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Contact: [email protected]

Twitter: @bhwatch

Website:    https://200morestoriesbahrain.wordpress.com/

 

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Commemorating 200 Years of UK-­Bahrain “Friendship” – British Council Fails to Launch #200Stories, Bahrain Watch launches #200MoreStories

 

Bahrain Watch today announces the launch of its new website, #200MoreStories, which casts a critical eye on British-Bahrain relations. The website is a response to the British Council’s competition #200Stories, that was launched on 17 April this year. The competition asks people to commemorate their favourite British/Bahrain memories in “celebration of the 200th anniversary of the historic ‘friendship’”. The British Council extended the deadline to August 4th, but hasn’t published any story to date. The aim of the competition, according to the British Council, is ‘to showcase the way that people in Bahrain and the UK have engaged, inspired and collaborated with each other in spheres such as education, culture and science’.
 
Prince Charles is set to formally open the newly established British base in Bahrain during his visit to the country this week. According to the Prince’s official web page, the visit will mark the 200th anniversary of the “first agreement between the Kingdom of Bahrain and the United Kingdom which established formal relations between both countries and has led to enduring diplomatic, political, military and economic ties”. The Royal Navy base cost Bahrain about 30 million pounds, and will host up to 600 British military personnel.
 
Using a combination of archival research and non-fictional personal narratives, including stories from expats, Bahrainis, and academics, #200MoreStories provides insights into the far-ranging and brutal complexities of the colonial and postcolonial relationship, from segregation to torture. Sometimes, the personal tales simply reflect insightful cultural episodes expose cultural or social tensions.

 

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Marc Owen Jones, member of Bahrain Watch and Research Fellow at Exeter University’s Institute of Arabic and Islamic Studies department, said; there is a danger that the British Council competition will cherry pick only the sanitized stories, whitewashing an often toxic Bahrain­-Britain friendship, one that has included torture, oppression, and the institutionalisation of gross inequality. This website will make sure those stories get heard too. Many people are also reluctant about submitting their critical stories to an organisation that works closely with the British government.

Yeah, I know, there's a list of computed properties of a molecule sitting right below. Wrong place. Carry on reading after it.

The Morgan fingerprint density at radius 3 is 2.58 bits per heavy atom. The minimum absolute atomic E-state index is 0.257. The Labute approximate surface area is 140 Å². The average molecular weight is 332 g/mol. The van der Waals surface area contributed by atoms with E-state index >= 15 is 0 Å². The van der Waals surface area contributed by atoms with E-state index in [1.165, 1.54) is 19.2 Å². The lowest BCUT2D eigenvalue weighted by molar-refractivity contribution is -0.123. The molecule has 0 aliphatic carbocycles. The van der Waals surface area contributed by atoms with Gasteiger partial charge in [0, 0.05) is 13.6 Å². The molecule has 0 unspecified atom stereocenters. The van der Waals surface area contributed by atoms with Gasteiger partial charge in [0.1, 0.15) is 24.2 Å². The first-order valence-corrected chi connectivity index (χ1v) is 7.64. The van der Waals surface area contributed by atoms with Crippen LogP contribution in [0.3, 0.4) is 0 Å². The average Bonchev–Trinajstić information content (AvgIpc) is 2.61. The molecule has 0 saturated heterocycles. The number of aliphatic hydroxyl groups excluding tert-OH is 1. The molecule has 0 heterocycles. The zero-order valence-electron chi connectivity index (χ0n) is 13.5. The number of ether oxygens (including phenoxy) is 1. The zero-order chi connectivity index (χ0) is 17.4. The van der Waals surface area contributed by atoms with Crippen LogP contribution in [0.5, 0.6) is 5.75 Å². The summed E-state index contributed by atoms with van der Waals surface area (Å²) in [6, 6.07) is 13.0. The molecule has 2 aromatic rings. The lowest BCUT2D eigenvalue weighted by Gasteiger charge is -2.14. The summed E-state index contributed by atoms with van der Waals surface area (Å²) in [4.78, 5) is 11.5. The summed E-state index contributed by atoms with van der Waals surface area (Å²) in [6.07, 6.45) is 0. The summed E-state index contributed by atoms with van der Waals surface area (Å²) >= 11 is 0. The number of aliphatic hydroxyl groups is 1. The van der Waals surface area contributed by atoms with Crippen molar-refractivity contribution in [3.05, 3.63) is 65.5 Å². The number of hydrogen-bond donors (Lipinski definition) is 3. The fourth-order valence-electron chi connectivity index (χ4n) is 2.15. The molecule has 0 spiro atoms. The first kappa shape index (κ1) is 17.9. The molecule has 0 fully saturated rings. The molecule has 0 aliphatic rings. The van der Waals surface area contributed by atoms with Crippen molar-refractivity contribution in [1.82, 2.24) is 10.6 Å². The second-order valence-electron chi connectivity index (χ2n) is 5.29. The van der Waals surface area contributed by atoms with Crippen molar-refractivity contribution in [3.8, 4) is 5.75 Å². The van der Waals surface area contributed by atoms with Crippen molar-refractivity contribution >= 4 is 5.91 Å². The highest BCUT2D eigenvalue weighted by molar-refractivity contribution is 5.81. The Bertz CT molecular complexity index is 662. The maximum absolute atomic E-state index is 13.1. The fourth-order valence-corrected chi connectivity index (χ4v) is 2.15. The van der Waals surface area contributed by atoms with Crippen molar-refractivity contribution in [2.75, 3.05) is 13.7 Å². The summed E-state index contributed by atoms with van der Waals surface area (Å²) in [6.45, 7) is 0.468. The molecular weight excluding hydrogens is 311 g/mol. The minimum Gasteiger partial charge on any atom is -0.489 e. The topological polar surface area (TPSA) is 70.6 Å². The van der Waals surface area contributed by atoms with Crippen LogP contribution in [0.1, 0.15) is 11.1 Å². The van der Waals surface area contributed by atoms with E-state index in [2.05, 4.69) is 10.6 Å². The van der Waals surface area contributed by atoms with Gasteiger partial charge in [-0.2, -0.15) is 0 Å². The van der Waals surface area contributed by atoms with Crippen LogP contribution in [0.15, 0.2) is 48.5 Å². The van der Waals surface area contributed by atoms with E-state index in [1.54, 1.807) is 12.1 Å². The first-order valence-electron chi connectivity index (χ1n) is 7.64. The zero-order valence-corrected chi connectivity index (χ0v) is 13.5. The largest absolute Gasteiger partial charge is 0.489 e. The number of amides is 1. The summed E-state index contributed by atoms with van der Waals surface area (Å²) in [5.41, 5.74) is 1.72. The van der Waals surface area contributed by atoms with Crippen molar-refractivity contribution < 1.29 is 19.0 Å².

Bahrain Watch will continually update the website with new content, and encourages those with stories, articles, or accounts, to submit text, photographs, or multimedia to [email protected] or [email protected].  Submissions are accepted in both English and Arabic.

 

 

 

Select quotes from stories

 

He drank from a water cooler designated for British people only. Following this transgression, he was promptly chased by a British guy from management, who also deployed security guards to chase after the errant water thief.  – A Bahraini

 

My wife asks for something from my 4X4, I leave the ward to fetch. Something’s wrong. My eyes, my throat, burn. An ecstasy of fumbling: a CS gas canister or two over the hospital’s perimeter wall. My mucus membranes choke off my throat, I stagger back to the ward. My daughter’s not in her cot. – Mike Diboll ­

 

Even though this incident demonstrated the potentially disastrous results of such a cultural clash, most of our interactions with the Bahraini villagers during that era did not culminate in fights. – Pete Lewis

 

Regardless of one’s qualification, or years of experience, this pillar of the Bahraini economy, as a matter of stated policy, compensated British and Western expats more lucratively; provided them with more generous accommodation, as well as access to better educational opportunities for their children. – Owais Arshad

 

While I never got to meet Ian Henderson, on the flight out of Bahrain, I asked a British security officer sitting next to me about the beatings of a journalist’s son. – Emile Nakhleh

 

So they are, but I speak for myself. Bahrain is my home. I choose to be from here. I am ashamed of many things my country has done. Just because my passport dictates that I cannot stay in Bahrain, it doesn’t mean I belong in Britain. – Marc Owen Jones

 

I’ve written books about the history of Northern Ireland’s politics and conflict, and can see it’s more than just the routine use of tear gas and torture in custody – it’s the accusations of loyalty to foreign powers and complicated layers of identity. – Brian Dooley

 

I said, ‘It’s a strange turn of fate that a torturer and his victim end up in the same picture’. Henderson smiled a little, and I approached him and said: ‘Isn’t it about time you apologised to your victims?’ – Saeed  Shehabi

 

Arrested another of the men who I really believe knew all about it, but though we used methods of a mild Spanish Inquisition we could get nothing out of him. I felt sorry for the boy…” – Charles Belgrave,1926

 

Bahrain Watch is a monitoring and advocacy group that seeks to promote effective, accountable, and transparent governance in Bahrain through research and evidence­-based investigation. About Bahrain Watch: https://bahrainwatch.org/about.php

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